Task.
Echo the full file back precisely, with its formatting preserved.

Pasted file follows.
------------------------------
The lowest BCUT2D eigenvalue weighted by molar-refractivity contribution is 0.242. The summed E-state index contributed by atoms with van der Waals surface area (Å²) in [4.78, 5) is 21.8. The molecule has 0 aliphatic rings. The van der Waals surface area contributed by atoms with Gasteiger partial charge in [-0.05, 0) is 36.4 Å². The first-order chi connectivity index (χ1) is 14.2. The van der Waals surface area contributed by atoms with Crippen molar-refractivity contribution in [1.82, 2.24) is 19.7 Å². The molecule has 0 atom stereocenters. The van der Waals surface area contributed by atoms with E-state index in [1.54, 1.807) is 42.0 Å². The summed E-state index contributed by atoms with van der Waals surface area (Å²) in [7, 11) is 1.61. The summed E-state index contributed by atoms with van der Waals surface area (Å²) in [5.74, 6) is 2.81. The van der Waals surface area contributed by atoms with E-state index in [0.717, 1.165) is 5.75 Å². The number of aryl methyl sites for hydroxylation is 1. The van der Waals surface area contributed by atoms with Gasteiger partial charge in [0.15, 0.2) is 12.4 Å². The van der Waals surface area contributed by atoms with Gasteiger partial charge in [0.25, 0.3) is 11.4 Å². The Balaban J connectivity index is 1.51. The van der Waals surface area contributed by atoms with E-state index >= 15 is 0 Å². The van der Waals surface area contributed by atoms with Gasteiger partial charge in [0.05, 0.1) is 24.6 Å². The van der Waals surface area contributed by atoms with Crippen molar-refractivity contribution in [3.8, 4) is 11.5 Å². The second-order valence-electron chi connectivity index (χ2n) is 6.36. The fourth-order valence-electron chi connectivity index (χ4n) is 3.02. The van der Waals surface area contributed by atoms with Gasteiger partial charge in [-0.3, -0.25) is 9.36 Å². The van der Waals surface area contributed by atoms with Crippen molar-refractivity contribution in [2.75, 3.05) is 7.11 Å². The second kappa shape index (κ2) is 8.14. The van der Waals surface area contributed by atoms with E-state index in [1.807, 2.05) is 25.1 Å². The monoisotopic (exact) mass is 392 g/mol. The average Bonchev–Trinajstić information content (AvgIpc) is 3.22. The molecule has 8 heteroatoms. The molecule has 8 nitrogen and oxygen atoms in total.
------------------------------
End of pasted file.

The lowest BCUT2D eigenvalue weighted by molar-refractivity contribution is 0.242. The summed E-state index contributed by atoms with van der Waals surface area (Å²) in [4.78, 5) is 21.8. The molecule has 0 aliphatic rings. The van der Waals surface area contributed by atoms with Gasteiger partial charge in [-0.05, 0) is 36.4 Å². The first-order chi connectivity index (χ1) is 14.2. The van der Waals surface area contributed by atoms with Crippen molar-refractivity contribution in [1.82, 2.24) is 19.7 Å². The molecule has 0 atom stereocenters. The van der Waals surface area contributed by atoms with E-state index in [1.54, 1.807) is 42.0 Å². The summed E-state index contributed by atoms with van der Waals surface area (Å²) in [7, 11) is 1.61. The summed E-state index contributed by atoms with van der Waals surface area (Å²) in [5.74, 6) is 2.81. The van der Waals surface area contributed by atoms with E-state index in [0.717, 1.165) is 5.75 Å². The number of aryl methyl sites for hydroxylation is 1. The van der Waals surface area contributed by atoms with Gasteiger partial charge in [0.15, 0.2) is 12.4 Å². The van der Waals surface area contributed by atoms with Gasteiger partial charge in [0.25, 0.3) is 11.4 Å². The Balaban J connectivity index is 1.51. The van der Waals surface area contributed by atoms with E-state index >= 15 is 0 Å². The van der Waals surface area contributed by atoms with Gasteiger partial charge in [0.05, 0.1) is 24.6 Å². The van der Waals surface area contributed by atoms with Crippen molar-refractivity contribution in [3.8, 4) is 11.5 Å². The second-order valence-electron chi connectivity index (χ2n) is 6.36. The fourth-order valence-electron chi connectivity index (χ4n) is 3.02. The van der Waals surface area contributed by atoms with Gasteiger partial charge in [-0.3, -0.25) is 9.36 Å². The van der Waals surface area contributed by atoms with Crippen molar-refractivity contribution in [2.75, 3.05) is 7.11 Å². The second kappa shape index (κ2) is 8.14. The van der Waals surface area contributed by atoms with E-state index in [1.807, 2.05) is 25.1 Å². The monoisotopic (exact) mass is 392 g/mol. The average Bonchev–Trinajstić information content (AvgIpc) is 3.22. The molecule has 8 heteroatoms. The molecule has 8 nitrogen and oxygen atoms in total.